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What we stand for

G25 is committed to pursue a just, democratic, peaceful, tolerant, harmonious, moderate and progressive multi-racial, multi cultural, multi religious Malaysia through Islamic principles of Wassatiyah (moderation) and Maqasid Syariah (well-being of the people) that affirms justice, compassion, mercy, equity.

Malaysia is to be led by rule of law, good governance, respect for human rights and upholding the institution of the country.

We aim to ensure, raise awareness, promote that Syariah laws and civil laws should work in harmony and that the Syariah laws are used within its legal jurisdiction and limits as provided for by the federal and state division of powers.

There should be rational dialogues to inform people on how Islam is used for public law and policy that effects the multi ethnic and multi religious Malaysia and within the confines of the Federal Constitution, the supreme law of the nation.

We work in a consultative committee of experts to advise the government and facilitate amendments to the state Syariah laws, to align to the Federal Constitution and the spirit of Rukun Negara.

It is imperative to achieve a politically stable, economically progressive Malaysia and to be able to enjoy the harmony, tolerance, understanding and cooperation in this multi diverse country.

Perlis Islamic council issues landmark edict

PETALING JAYA: The Perlis Fatwa Committee has issued an edict which states that the custody of a child be given to the more suitable parent, regardless of religion.

State mufti Datuk Dr Mohd Asri Zainul Abidin said the committee found it unfair to determine custody of a child based solely on the parents’ religion, as the overall welfare and interests of the child were paramount.

He said the edict could signal a turning point in the way child custody cases were deliberated at the Syariah courts, especially in cases where a parent sought custody of the child upon converting to Islam.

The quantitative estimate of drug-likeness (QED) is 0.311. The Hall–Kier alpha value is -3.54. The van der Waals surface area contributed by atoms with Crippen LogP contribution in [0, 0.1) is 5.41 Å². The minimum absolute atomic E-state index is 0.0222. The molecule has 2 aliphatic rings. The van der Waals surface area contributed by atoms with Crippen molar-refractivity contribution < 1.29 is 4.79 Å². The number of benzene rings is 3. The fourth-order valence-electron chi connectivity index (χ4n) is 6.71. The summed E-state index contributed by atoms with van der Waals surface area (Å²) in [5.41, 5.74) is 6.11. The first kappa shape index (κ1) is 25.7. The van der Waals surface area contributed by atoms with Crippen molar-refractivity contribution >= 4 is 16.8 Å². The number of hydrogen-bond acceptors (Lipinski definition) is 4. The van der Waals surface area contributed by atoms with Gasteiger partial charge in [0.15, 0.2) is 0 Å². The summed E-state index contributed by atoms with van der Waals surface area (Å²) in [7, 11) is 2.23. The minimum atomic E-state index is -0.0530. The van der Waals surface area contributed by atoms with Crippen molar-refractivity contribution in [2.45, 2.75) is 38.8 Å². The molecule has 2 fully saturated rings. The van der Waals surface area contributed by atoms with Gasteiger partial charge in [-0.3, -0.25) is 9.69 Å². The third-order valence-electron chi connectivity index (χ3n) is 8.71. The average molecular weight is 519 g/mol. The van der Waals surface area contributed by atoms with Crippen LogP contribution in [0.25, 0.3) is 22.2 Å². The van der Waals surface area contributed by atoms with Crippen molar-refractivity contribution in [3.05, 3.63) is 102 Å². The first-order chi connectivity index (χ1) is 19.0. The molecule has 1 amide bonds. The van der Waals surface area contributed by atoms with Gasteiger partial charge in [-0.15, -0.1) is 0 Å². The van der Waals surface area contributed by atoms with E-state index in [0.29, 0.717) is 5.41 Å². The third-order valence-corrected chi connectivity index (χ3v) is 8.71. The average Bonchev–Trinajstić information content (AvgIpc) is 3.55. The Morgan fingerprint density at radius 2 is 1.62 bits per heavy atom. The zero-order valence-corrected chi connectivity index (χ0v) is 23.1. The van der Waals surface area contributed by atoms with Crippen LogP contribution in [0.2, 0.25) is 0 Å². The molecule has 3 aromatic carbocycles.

“The overall welfare of the child includes his or her physical, moral and emotional needs. The parent who is more able to provide these needs should get custody, whether they are Muslim or not,” Dr Mohd Asri told The Star.

He said the courts needed to judge which parent was more suitable by studying their background and lifestyle, as well as taking into consideration the choice of the child.

“If both parents are equally suitable to care for the child, then the child has the right to choose which parent he or she wants to live with.

“This is provided the child is old enough to decide,” he said.

Under the ruling, it will still be compulsory for the Muslim parent to introduce Islam to the child, whether they have custody or not.

However, Dr Mohd Asri said religion should not be forced upon them.

The fatwa committee has also ruled that custody should automatically be granted to the mother if she is still breastfeeding the child.

“If the child is no longer breastfeeding and hasn’t reached maturity, then custody should be given to the more suitable parent or the one the child is closer to,” he said.

The latest edict, he said, was a change from current practice in the Syariah court, where religion was a dominant factor in deciding a custody dispute.

“The common case these days is that both parents are non-Muslims, and then one of them converts to Islam. If going by the Syariah court, then custody is unquestionably given to the Muslim parent.

“This is actually not right, as there is no basis for that sort of ruling, whether in the Quran or hadith,” he said, adding that the fatwa committee would propose that the edict be adopted as a guideline by Syariah judges when evaluating such cases.

The edict, which was passed by the state Islamic religious council recently, is also a general guide for Muslim parents, who often feel guilty for giving up custody to a non-Muslim spouse.

“We released this fatwa to let them know that it is not a sin to offer custody to a non-Muslim parent, especially if that person is better equipped to care for the child,” added Dr Mohd Asri.

The Star

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